Antenatal screening and treatment for sexually transmitted infections (STIs) has shown some benefits in countries where the practice is adopted. To date the prevalence of STIs in the Sudan is unknown. Our aims were to establish the prevalence of STIs among pregnant women in Khartoum (Sudan), to identify any risk factors and to suggest management. One hundred and fifty-one pregnant women were recruited for the study in an antenatal clinic in Khartoum in 1999. The prevalence of Chlamydia trachomatis, HIV, Trichomonas vaginalis, syphilis, Neisseria gonorrhoea and vulvo-vaginal candidiasis among the study population was established; 7.3% of patients suffered multiple infections. No risk factors for acquiring an STI were identified apart from genital ulcer disease. These findings suggest that a syndromic approach for treating STIs during pregnancy might not be possible. We conclude that STIs have a high prevalence among pregnant Sudanese women in Khartoum. The providers of health care in the Sudan need to revise their priority list.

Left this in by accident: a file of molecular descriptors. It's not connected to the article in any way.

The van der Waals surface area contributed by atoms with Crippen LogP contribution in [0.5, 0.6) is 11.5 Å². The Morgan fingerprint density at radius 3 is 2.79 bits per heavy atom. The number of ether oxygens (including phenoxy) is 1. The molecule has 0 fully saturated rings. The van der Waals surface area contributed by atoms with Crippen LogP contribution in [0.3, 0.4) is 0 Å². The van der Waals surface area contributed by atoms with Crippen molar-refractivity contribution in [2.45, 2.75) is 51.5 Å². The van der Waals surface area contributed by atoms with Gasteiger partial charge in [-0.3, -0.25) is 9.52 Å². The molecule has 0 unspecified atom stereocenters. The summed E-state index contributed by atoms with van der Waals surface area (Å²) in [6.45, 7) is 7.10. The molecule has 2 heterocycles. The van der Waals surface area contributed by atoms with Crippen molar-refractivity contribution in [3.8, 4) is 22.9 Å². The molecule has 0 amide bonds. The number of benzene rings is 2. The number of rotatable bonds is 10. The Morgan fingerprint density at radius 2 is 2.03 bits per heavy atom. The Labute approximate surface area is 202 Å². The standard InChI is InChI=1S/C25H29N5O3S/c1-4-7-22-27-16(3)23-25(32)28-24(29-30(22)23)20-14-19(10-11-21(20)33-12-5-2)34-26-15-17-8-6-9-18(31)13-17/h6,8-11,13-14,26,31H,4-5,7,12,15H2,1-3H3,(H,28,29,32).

ASJC Scopus subject areas
- Obstetrics and Gynaecology